Everyone was connected for awhile. Everyone remembered the importance of helping each other, and that in the end we are all Americans. Freedom. Woohoo. But after a couple of years? It kind of died down. People didn't "forget" per se...but it seemed that they neglected to remember. I agree that Patriotism isn't something that should only be displayed once a year...but it is still something I think that people should make note of.

Tuesday, September 8, 2009

idk my bff Pey'J?

Saturday night, for the first time in...well, quite awhile, I meandered over to the stack of video games, picked one, and began playing. I knew nothing about this game except that it was called Beyond Good and Evil and that it's for the PS2. I probably would not have played it if Jake hadn't recently purchased a wireless control for the console. Not because I'm some gaming snob, but simply because the wired control doesn't reach the couch. And sitting on the hardwood floor isn't exactly the way to start a new game...a sore ass will inevitably alter the initial opinion of the video game.

With that said, I don't really know if I like the game so far. I don't like how backwards the controls are when taking a picture with the camera...makes it take just that much longer to focus. I also think that the amount of dialog would be fine if it were even remotely interesting. Overall, it's a pretty basic game...x is attack and action and o is eat, heal, fix, etc. It is pretty simple, which is appealing in some ways but also pretty boring in others. Maybe I have yet to find the deep meaning behind this game, but so far I don't really even understand what's going on or what my purpose is. I know I'm supposed to take pictures of Earth worms....but why? What does this have to do with the whole "war" theme? Why is my BFF a pig-man with jet boots?

Then there's the faerie who randomly talks to me, and is annoying as shit. The Latin nerd in me likes that he calls her "Yade" instead of "Jade," but I'm pretty sure that the reasoning has nothing to do with the pronounciations of Ancient Rome. I think that the game has me curious enough that I may finish it. I have also heard that it's an incredibly short game, so hopefully I only have a few more days playing it. I feel like a failure to the gaming world because I generally dislike a lot of the games that are said to be "amazing." My bad.

Tuesday, September 1, 2009

Bring Bartering Back

Sometimes (mostly around the time the bills are due..) I wish that we didn't have to use money to pay for things. I wish I had lived in a time where people would trade their goods for the things that they needed. For example, some guy gives me fuel to burn in my apartment, and I give him a sheep that I raised...because obviously he could use the sheep in many different capacities (clothes, food, milk, etc) and we both leave happily. It would keep people semi-productive, for they'd HAVE to develop an important skill or talent in order to live. You set my broken leg? I give you a pie every week for a year! Sounds great to me.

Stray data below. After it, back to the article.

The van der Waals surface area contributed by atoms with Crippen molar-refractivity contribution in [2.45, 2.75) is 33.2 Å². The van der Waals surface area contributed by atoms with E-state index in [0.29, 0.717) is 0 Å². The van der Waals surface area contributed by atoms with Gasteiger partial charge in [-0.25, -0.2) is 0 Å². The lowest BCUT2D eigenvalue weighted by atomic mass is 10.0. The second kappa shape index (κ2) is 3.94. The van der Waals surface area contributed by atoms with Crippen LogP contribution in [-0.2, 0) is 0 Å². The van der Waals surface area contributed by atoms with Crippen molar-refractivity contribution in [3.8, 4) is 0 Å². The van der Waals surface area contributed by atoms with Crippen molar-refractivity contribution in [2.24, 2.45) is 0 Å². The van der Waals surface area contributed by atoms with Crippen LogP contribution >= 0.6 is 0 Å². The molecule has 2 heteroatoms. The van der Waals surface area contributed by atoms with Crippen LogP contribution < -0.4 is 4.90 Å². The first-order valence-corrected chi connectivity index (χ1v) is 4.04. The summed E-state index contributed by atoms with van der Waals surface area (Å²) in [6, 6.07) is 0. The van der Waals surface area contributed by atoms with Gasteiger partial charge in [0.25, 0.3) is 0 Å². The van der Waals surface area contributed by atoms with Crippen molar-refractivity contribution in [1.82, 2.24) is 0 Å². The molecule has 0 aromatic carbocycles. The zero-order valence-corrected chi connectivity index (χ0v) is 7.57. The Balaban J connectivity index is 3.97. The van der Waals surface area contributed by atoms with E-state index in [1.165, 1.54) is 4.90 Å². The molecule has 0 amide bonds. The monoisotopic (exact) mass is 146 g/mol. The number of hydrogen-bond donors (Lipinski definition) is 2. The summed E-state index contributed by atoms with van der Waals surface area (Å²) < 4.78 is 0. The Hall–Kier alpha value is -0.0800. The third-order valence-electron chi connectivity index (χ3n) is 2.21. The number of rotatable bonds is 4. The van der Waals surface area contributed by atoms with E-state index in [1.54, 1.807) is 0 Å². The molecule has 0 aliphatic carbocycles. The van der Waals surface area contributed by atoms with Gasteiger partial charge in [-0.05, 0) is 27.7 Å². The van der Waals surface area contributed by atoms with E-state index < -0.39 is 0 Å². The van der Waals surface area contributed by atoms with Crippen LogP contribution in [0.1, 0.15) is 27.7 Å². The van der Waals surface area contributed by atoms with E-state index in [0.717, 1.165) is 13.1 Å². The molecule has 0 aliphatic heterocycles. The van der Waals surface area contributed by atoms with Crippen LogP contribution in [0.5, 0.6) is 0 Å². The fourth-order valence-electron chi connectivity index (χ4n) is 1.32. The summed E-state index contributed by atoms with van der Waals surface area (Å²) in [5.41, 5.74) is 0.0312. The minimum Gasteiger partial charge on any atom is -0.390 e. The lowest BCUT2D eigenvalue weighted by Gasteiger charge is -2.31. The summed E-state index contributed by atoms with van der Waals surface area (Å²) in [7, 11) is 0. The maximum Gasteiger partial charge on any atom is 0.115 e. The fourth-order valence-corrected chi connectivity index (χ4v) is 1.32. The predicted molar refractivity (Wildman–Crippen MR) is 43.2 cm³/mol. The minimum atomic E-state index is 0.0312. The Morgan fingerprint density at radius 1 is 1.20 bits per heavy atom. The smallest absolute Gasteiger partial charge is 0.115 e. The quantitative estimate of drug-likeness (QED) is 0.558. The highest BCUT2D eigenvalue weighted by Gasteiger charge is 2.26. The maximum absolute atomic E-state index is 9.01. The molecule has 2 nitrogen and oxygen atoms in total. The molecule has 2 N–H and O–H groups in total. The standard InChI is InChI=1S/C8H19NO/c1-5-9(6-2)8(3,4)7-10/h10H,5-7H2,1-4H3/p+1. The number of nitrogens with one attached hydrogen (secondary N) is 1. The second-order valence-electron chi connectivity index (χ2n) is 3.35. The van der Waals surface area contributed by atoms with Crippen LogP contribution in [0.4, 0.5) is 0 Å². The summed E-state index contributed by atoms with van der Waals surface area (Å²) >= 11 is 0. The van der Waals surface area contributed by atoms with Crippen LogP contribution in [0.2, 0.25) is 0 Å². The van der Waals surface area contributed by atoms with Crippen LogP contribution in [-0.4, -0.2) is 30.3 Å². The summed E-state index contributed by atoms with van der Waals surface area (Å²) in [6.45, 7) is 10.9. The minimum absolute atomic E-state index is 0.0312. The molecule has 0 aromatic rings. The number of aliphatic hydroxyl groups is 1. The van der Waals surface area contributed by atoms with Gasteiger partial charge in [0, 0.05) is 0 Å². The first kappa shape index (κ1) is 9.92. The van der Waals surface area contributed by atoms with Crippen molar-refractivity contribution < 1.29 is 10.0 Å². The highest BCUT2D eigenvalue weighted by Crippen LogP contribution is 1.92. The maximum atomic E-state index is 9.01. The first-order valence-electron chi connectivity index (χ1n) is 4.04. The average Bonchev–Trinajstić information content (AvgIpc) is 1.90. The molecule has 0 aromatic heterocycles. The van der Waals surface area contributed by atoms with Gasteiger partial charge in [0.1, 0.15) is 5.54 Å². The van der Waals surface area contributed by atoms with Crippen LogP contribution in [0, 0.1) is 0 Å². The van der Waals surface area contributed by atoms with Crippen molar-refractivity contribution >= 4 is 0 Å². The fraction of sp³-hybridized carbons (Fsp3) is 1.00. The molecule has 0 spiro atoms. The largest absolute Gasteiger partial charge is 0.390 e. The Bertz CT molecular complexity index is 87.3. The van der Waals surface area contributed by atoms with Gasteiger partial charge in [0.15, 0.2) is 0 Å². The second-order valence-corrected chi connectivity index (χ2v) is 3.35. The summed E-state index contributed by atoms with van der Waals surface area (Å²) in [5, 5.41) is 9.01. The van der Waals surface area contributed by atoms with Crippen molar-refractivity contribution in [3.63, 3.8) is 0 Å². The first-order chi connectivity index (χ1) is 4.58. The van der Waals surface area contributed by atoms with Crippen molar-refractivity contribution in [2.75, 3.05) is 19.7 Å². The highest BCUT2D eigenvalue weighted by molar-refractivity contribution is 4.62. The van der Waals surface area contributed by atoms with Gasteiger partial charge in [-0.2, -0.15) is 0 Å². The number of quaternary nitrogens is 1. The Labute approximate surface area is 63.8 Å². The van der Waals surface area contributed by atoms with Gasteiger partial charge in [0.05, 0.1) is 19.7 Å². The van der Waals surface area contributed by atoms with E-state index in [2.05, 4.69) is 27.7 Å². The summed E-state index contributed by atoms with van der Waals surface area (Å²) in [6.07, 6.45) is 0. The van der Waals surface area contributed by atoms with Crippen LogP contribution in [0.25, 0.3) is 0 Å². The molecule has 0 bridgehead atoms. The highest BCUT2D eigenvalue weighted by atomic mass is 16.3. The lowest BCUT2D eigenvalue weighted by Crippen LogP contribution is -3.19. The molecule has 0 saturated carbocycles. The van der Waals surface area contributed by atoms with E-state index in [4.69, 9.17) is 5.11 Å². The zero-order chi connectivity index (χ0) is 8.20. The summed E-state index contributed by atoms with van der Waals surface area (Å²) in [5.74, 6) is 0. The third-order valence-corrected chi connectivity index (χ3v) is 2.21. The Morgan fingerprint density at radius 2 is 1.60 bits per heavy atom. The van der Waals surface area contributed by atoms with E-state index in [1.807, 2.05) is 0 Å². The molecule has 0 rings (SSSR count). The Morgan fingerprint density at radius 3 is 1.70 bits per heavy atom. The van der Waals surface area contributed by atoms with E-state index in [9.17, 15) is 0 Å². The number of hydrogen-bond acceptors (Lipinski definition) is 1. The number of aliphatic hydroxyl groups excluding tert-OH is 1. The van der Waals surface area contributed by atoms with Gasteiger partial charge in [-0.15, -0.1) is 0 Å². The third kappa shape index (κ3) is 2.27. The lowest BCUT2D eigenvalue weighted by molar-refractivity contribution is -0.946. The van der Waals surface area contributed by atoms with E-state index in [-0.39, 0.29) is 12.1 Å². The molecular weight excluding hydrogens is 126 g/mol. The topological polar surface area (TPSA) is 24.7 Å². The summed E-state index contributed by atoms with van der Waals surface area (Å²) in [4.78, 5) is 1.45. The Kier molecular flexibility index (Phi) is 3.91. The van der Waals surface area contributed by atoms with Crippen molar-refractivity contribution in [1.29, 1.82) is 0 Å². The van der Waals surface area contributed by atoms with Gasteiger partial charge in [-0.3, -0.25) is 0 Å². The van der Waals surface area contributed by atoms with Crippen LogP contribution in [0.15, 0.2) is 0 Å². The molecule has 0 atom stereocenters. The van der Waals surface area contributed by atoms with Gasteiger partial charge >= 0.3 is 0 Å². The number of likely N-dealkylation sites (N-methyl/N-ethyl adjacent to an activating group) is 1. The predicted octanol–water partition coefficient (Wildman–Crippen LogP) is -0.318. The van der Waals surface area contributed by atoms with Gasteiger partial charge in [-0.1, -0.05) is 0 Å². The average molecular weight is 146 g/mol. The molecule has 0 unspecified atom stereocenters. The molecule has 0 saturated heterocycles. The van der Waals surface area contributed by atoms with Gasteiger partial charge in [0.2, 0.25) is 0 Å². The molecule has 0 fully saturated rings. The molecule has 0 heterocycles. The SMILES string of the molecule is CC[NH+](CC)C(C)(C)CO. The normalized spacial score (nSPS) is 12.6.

Which is why when I heard that Chris from work had beautiful vegetables growing in his garden, I simply HAD to work out a trade with him. Obviously I wouldn't be able to pay him in plastic money, so I would have to be a bit more creative...pie. Who doesn't love pie? I mean, really. I proposed the trade to him, and he excitedly accepted. That Sunday, we traded an apple pie for this beautiful bounty:

(left-right: squash, green beans, Swiss chard, hot pepper, heirloom tomato, green heirlooms, arugula)Not to mention the hefty amount of herbs I was given as well! Fresh mint, basil, thyme, chives, and green onions a-pleanty! I obviously want to make this all last as long as I possible can, but you can't fault me for being tempted by the lusciousness of this produce.

First on the menu?

Sauteed Squash & Green Tomato Sandwich with Garlic-Dill Cheese Sauce

2 slices potato bread - toasted
1/2 c. chopped fresh squash
2T green onion - chiffonade
3T butter
1 large green heirloom tomato - sliced & seasoned
1/8 c. milk
1/2 oz. Cabot Garlic & Dill Cheese

Sautee the squash in 1 T of butter. Once squash begins to caramelize, add green onion and season with salt and pepper. Remove from pan and set aside. In the same frying pan, add the remaining butter, milk, and cheese. stir constantly on low heat to keep the milk from scorching. Heat until cheese is fully melted. Place the tomato slices on the toast, followed by the sauteed squash, and topped with the cheese sauce. Voila! Deliciousness. The tomatoes have a nice crunch to them that offsets the warm, softness of the squash and cheese.